Laura Mosqueda, MD, chair and professor of family medicine at the Keck School of Medicine of USC, has been awarded a grant from the John A. Hartford Foundation for $775,000 to develop, test and evaluate a model to help identify victims of elder abuse during hospital stays, and to intervene when abuse is suspected. She will work with a team of elder abuse prevention experts from four states to mobilize over a two-year period.

The intervention is intended to ensure that older people seen in medical settings are properly assessed for mistreatment. Once screened, they can receive appropriate treatment or referrals. The end goal is that the model for screening created out of this project can lead to support and foundations that deter or alleviate abuse on a national scale in hospitals across the country.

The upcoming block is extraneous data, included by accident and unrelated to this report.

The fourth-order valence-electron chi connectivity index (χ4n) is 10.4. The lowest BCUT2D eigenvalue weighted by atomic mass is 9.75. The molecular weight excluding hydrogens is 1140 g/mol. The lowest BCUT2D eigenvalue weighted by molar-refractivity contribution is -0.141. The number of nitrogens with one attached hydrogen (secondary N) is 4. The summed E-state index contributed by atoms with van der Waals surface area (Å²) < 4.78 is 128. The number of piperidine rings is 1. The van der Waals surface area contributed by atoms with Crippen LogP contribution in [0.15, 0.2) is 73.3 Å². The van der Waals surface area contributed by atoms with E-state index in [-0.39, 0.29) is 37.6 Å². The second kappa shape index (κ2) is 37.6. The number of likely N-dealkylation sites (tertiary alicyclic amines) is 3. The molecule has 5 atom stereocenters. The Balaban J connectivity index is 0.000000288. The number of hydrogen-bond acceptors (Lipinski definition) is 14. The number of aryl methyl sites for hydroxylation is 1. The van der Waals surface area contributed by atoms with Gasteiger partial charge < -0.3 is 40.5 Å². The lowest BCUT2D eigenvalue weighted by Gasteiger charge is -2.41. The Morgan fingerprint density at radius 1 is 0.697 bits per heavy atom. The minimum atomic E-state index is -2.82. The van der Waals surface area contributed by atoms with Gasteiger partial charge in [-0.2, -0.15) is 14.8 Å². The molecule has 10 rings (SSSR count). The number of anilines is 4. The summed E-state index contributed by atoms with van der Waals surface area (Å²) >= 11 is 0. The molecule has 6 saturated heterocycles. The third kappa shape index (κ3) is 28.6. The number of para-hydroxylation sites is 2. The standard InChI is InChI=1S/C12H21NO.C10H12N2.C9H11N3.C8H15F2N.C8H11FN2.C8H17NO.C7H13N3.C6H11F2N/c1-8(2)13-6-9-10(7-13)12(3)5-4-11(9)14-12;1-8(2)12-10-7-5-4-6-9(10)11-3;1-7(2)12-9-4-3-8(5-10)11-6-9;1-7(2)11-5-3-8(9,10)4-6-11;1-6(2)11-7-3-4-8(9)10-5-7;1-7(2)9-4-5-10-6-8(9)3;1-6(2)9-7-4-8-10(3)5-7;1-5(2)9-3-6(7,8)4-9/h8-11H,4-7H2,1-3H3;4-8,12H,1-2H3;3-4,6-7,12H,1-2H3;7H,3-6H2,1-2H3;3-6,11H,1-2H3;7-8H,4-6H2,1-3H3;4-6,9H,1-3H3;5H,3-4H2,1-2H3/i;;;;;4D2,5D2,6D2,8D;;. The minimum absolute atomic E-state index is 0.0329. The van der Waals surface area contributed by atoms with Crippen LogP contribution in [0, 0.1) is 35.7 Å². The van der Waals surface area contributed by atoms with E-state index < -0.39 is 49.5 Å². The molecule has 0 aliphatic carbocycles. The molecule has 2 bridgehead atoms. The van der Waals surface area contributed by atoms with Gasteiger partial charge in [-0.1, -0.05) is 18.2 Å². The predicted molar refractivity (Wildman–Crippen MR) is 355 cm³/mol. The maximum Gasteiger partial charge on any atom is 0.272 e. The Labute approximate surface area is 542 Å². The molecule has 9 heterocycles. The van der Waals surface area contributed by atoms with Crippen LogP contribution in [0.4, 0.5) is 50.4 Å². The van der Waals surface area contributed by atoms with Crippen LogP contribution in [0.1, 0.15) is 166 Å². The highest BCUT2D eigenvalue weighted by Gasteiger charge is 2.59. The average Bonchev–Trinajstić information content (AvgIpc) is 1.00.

“We look forward to joining with colleagues across the country to develop a method for screening for and detecting elder abuse that just about any health care system in the country can use,” Mosqueda said. “The synergistic work with other important leaders will eventually lead to a true reduction of abuse in this country.”

The John A. Hartford Foundation is invested in practice innovations that transform the delivery of care for older adults. According to its objectives, the organization is focused on supporting evidence-based models to improve the care of older adults, as it supports society as a whole.

“This initiative represents an important first step toward finally closing what we see as a gap in our health care system,” said Terry Fulmer, president of the John A. Hartford Foundation, in a statement. “Clearly, no health system can truly be considered ‘age-friendly’ if elder mistreatment goes unchecked.”

— Claire Norman